Look at the singular conjugations and look at the conjugation for نحن All of the singular conjugations except for أنتِ have shortened the waaw to a dhamma as is also the case for the conjugation for نحن The jussive suffix for these conjugations requires a sukuun which replaces the dhamma these conjugations had in the present tense. This gives you two sukuuns in a row. So the hidden sukuun over the waaw is dropped. When it goes the waaw goes. A dhamma is put in place of the waaw

For the two feminine plural conjugations, the jussive suffix begins with a consonant. This too means that you have two sukuuns in a row. So the waaw is dropped and a dhamma is put in its place.

 

All of the rest of the conjugations, when in the present tense, begin with a long vowel and end in a ن followed by a short vowel. For these, the jussive requires removing that ن and its vowel, as usual.

 

For verbs of the category of يَسيرُ , سارَ the principle of shortening is exactly the same. This time, though, the ي will be replaced by a kasra. Additionally, for verbs of the category يَنامُ , نامَ the alif is replaced by a fatha for the same reason and in the same conjugations.

 

Below are two practice charts. In the first, put in the fully voweled, jussive conjugations for سارَ,يَسيرُ and in the second put in the jussive conjugations for يَنامُ , نامَ Use the above chart and the comments as your guide. Then when you are finished, compare your charts to the charts on the next page.

 

Write in the jussive conjugations for the verb سارَ, يَسيرُ am in the chart below.

 

Plural

Dual

Singular

نَحْنَ

أنتُما

أنا

أنتُم

هما (m)

أنتَ

أنتُنَّ

هما (f)

أنتِ

هم

هو

هنَّ

هي

 

Write in the jussive conjugations for the verb يَنامُ , نامَ in the chart below.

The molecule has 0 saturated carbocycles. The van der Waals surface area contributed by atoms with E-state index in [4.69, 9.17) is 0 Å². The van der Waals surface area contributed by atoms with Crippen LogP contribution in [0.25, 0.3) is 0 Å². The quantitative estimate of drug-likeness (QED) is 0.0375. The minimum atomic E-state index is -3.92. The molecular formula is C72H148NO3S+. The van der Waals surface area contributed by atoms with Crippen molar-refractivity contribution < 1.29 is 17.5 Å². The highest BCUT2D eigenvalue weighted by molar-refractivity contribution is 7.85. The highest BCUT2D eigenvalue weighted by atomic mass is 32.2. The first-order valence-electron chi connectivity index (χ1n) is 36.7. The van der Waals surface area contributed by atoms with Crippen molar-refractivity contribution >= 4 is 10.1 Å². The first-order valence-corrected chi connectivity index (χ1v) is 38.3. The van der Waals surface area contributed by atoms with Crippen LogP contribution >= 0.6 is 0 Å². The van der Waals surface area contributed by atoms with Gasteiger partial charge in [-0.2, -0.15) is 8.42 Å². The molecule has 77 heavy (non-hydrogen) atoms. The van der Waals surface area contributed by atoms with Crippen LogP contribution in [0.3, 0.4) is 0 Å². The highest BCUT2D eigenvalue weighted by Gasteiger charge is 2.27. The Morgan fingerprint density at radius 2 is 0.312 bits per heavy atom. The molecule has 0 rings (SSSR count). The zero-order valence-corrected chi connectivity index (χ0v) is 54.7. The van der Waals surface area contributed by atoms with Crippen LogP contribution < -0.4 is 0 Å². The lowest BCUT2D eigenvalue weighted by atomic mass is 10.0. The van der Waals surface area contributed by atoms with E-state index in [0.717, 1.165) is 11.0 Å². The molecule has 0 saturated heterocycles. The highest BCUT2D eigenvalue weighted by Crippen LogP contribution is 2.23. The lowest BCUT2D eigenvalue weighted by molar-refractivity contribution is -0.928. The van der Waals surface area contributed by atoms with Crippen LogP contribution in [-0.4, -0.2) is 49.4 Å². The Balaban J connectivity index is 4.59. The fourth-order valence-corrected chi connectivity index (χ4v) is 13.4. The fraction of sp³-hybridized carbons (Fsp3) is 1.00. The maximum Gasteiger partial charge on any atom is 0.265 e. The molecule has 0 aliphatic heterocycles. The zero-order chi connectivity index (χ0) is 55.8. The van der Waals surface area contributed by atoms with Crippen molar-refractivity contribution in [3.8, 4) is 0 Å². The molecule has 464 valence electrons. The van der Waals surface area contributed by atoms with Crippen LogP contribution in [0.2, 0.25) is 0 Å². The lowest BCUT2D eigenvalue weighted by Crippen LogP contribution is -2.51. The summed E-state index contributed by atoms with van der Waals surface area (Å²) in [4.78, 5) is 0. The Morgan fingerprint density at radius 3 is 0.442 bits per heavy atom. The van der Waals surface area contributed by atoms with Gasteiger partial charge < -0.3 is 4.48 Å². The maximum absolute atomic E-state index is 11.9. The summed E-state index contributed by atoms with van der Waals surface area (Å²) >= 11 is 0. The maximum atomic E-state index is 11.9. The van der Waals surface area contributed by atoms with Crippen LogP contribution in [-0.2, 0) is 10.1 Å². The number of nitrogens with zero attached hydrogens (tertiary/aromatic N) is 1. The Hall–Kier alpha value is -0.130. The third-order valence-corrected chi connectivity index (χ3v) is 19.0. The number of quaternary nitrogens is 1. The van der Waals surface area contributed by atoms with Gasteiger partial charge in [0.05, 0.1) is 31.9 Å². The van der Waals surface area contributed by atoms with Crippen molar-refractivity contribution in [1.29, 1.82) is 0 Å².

Plural

Dual

Singular

نَحْنَ

أنتُما

أنا

أنتُم

هما (m)

أنتَ

أنتُنَّ

هما (f)

أنتِ

هم

هو

هنَّ

هي

 

 

 

Now compare what you have written in the two charts above with the charts Below.

Here are the jussive conjugations for the verb سارَ, يَسيرُ

Plural

Dual

Singular

نَسِرْ

نَحْنَ

تَسيرا

أنتُما

أَسِرْ

أنا

تَسيروا

أنتُم

يَسيرا

هما (m)

تَسِرْ

أنتَ

تَسِرْنَ

أنتُنَّ

تَسيرا

هما (f)

تَسيري

أنتِ

يَسيروا

هم

يَسِرْ

هو

يَسِرْنَ

هنَّ

تَسِرْ

هي

Here are the jussive conjugations for the verb يَنامُ , نامَ ,

 

Plural

Dual

Singular

نَنَمْ

نَحْنَ

تَناما

أنتُما

أَنَمْ

أنا

تَناموا

أنتُم

يَناما

هما (m)

تَنَمْ

أنتَ

تَنَمْنَ

أنتُنَّ

تَناما

هما (f)

تَنامي

أنتِ

يَناموا

هم

يَنَمْ

هو

يَنَمْنَ

هنَّ

تَنَمْ

هي

6 comments… add one
  • My understanding of hollow verbs of the schizophrenic variety is simply one of underlying structure. As we know, Form I active strong verbs can take the form fa3ala (dhahaba) or fa3ila (fakira). The schizophrenic verbs have an underlying form of fa3ila (fawila>fayila) which is why the kesra and the alif appear instead of the expected waw and dhamma.

    Reply
    • I should also add that the two verbs نام and خاف that you choose also, like فكر, confirm this view as فَعِلٓ active verbs often relate to states of mind or awareness.

      Great website btw. The best.

      Reply
  • “In most cases you can tell the middle radical from the voweling of the past-tense conjugations. That is, most verbs with a waaw as a middle radical conjugate exactly like زارَ in the past tense. Verbs whose middle radical is a yaa’ conjugate just like سارَ in the past tense.”

    I don’t quite understand by what it meant by this? Do you mean knowing the present-tense would allow you to figure out what the middle radical is ?

    Reply
    • Yes! The verb زار in the present tense is يزور – if you know the present tense, you know that waaw is the middle radical. This applies to most hollow verbs – they have yaa or waaw as a middle radical, but this changes to alif in the past tense, so if you only know the past tense, you will not know which the middle root radical is.

      Reply
  • Very innovative

    Reply
  • Super useful! But I think there’s a small mistake. In the section ‘Middle Radical Waaw’ it says “For the present tense, this shortening only takes place for the pronouns هي and أنتن.” I’m pretty sure (and the chart right below that statement support me) that it should say that the shortening takes place for هنَّ and أنتن.”
    Am I right? Or am I just really confused?

    Reply